Friday, August 7, 2020

Who Owns Commissioned Artwork?

Joaquin Barriendos-Rodríguez sends us this information on what seems like an interesting panel at the Lecture Hall of the Chelsea College of Art and Design. Two corrections to keep in mind: Mass MoCA sued Christoph Büchel seeking a court order that would allow them to exhibit Büchel’s art work without his consent, and two, Büchel did not abandon the installation.

The link provided is dead, but we are trying to locate a live link. The lecture takes place on March 30th, 2009. Speakers include:

Daniel McClean, Withers LLP; Kate Bush, Head of Art Galleries, Barbican; and Prof. Elke Bippus, University of the Arts, Zurich/Switzerland. It’s unfortunate that none of the lawyers that represented (or are representing) Büchel, were asked to speak. Büchel is currently appealing the district court’s opinion. For more information on the appeal, click here.

From the announcement:

History reveals that the relationship between artists, their commissioners and collectors has always been fraught; from Whistlers” famous dispute in the 19th century with Lord Eden over a commissioned painting that Whistler refused to deliver; to Richard Serra”s failure in the 20th century, to prevent the removal of his site-specific sculpture, “Tilted Arc”.

Historically, artists have lacked so-called “moral rights” in the UK and US jurisdictions to prevent the mistreatment of their artworks once they have been sold and to thereby prevent damage to their artistic reputation. This has contrasted to civil law countries like France and Germany, where artists” moral rights have been championed.Only in 1988 (in the UK) and 1990 (in the US), did the legal protection of artists expand to encompass the right of authors of original artworks to object to the derogatory treatment of their artworks (thereby protecting their honour and reputation) and to ensure that artists would be correctly attributed as the authors of their works.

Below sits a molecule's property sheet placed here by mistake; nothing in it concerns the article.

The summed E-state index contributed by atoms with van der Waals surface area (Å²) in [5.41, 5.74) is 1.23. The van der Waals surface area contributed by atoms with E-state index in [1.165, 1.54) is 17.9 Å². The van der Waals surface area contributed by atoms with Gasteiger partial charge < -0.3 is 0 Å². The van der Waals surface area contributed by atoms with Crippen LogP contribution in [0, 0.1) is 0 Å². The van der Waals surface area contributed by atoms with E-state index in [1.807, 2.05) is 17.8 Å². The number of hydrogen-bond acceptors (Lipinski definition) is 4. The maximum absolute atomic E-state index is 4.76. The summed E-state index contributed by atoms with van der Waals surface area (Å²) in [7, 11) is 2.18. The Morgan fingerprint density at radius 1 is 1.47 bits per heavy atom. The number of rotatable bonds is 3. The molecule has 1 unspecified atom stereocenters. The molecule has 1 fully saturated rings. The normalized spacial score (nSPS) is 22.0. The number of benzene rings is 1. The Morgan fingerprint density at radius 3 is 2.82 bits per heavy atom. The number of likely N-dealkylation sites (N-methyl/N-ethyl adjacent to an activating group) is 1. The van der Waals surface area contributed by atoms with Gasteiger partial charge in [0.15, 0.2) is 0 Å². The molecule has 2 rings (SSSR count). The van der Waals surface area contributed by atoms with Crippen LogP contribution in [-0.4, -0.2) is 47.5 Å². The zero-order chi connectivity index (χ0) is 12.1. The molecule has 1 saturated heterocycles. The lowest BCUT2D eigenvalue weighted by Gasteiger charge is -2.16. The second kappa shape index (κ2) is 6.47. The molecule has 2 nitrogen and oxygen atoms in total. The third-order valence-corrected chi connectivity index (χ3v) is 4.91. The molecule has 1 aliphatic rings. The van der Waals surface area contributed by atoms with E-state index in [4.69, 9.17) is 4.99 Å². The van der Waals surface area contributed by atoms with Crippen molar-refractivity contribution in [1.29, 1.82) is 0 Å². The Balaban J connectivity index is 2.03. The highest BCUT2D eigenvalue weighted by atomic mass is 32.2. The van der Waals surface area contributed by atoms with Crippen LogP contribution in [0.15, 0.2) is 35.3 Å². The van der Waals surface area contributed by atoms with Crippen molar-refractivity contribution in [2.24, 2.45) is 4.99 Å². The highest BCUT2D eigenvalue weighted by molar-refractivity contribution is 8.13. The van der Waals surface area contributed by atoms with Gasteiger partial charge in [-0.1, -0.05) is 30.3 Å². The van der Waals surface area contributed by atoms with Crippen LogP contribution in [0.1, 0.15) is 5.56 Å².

Moral rights were at the heart of the recent high-profile case of The Museum of Contemporary Arts, Massachusetts vs. Christoph Büchel (2007). Büchel tried to prevent MoCA, Mass. from exhibiting his unfinished installation after he had abandoned it, claiming that it would damage his artistic reputation. The judge ruled that the Museum could exhibit the work but would need to publish a disclaimer explaining that the work is unfinished. Although this seems like a victory for the commissioning institution, the case raises unwelcome questions about the ethical position of museums and galleries when dealing with the works of artists.

But what could be the consequences of such cases for future art commissions? Will artists be requested to waive their moral rights in contracts with commissioning institutions thereby leaving their artworks vulnerable to derogatory treatment? And what is the position of the commissioner or collector when the artist has died? How far should commitment to the moral rights of an artist go when, for example, an installation is complex and needs the artist”s collaboration and authorisation before it can go on public display?



No comments so far.
  • Leave a Reply
    Your gravatar
    Your Name


Clancco, Clancco: The Source for Art & Law,, and Art & Law are trademarks owned by Sergio Muñoz Sarmiento. The views expressed on this site are those of Sergio Muñoz Sarmiento and of the artists and writers who submit to They are not the views of any other organization, legal or otherwise. All content contained on or made available through is not intended to and does not constitute legal advice and no attorney-client relationship is formed, nor is anything submitted to treated as confidential.

Website Terms of Use, Privacy, and Applicable Law.

Switch to our mobile site